At the moment prototyping is recognized as an integral part of design process which is aimed at creating user-friendly digital products. It's not surprising, as the variety of tools nowadays enables to apply thoughtful and effective testing of product functionality and interaction for the sake of creating design for users. Today, let's consider some benefits of prototyping and the set of tools worth attention. What is prototyping?
The term ‘prototype’ is applied the sample model of the product that enables to test it and see if the solutions and decisions made about the product are efficient and working. Prototypes should not be seen as the analogue of the final product as they aren’t those. Their main aim is to provide a designer, a customer and a user with the opportunity to check the correctness and appropriateness of the design solutions. The value of prototypes in the sphere of app and web design has rocketed for the last few years. Actually, it is easy to explain as even the low-fidelity prototype gets the designer, customer and tester much closer to the looks and functions of the future product than the most elaborate schemes, drawings and wireframes. Certainly, that doesn’t mean that schemes and wireframes could be eliminated from the process as they are essential in the process of creating design solutions. However, when you want to feel their efficiency and check if nothing has been missed in the design process, the prototype will be the great help. Considering the fact that a lot of customers see the prototype as something very close to the final version of product design aka “UI in action”, in practice this approach is not effective, Tubik Studio designers. Prototyping is much more efficient and useful as the step between UX design and UI design. So, the workflow should have such a sequence: UX – prototype – UI. The prototypes on UI stage are created more for presentation of application general looks than for testing and improving its functional features. And this is the trap in which it is easier to be confused. Prototyping all the details on the final stage of UI in most cases is not so reasonable as it could seem. It will be too time-consuming and in this perspective, it would be better to spend the same time on coding a demo-version. Moreover, usability should be thoroughly checked first of all at the UX stage, otherwise it would be much harder to change inefficient solution after having accomplished a lot of work on UI. Certainly, it would be amazing to create prototypes both for UX and UI, but by far not all the designers and customers agree to spend so much time on design tasks and want to test and improve the design much faster and cheaper.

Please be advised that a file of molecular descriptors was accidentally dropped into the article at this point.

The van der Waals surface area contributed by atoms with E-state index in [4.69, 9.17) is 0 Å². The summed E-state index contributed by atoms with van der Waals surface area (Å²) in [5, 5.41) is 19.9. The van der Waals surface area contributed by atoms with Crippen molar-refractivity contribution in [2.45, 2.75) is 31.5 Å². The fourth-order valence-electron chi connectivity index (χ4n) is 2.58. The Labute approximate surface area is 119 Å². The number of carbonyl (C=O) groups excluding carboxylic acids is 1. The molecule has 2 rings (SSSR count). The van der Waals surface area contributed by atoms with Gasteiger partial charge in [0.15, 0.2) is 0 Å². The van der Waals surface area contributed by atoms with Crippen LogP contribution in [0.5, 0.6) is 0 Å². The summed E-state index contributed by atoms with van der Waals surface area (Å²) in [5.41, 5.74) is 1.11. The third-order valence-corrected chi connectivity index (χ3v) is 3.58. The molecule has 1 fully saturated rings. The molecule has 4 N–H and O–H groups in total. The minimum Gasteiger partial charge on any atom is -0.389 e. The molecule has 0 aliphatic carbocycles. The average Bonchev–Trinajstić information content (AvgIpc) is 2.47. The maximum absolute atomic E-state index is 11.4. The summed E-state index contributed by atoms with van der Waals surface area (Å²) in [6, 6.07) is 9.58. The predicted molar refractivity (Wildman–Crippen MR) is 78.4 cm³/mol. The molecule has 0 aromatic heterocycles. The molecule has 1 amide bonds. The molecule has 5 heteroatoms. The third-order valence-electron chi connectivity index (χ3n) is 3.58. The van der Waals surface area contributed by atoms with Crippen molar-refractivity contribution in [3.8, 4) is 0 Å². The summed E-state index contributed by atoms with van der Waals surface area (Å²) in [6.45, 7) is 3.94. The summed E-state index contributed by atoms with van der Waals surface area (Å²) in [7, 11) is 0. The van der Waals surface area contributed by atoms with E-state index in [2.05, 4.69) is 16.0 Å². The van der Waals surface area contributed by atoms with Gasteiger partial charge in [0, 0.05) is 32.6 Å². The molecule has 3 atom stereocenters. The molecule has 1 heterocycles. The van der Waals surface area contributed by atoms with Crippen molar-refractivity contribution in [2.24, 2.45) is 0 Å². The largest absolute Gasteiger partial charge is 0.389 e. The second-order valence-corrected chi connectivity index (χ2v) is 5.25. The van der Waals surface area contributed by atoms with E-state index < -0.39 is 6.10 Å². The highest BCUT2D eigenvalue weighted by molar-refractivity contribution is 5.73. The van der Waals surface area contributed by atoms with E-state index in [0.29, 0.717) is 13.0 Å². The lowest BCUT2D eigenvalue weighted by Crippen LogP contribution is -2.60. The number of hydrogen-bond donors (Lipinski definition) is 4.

What is the best prototyping tool?
Obviously "the best" is very subjective and too much personal. If there were the ideal and perfect tool for anything, for instance prototyping, people wouldn't need to make a choice, but still we have a wide field of options and that's great. The list of prototyping tools which designers use for different goals is quite broad. Usually, the choice of the tool and its correspondence depends both on the task and on the preferences of the designer assigned to accomplish it. Designers having tried multiple options mostly mention that various tools have their own benefits and pitfalls. Let's take a look at the list of some tools enabling to create interactive prototypes easily and efficiently present them to clients or use in teamwork. Most of them have already become recognized in the field. This is the first set which will be continued and reviewed in more details in our next posts here. InVision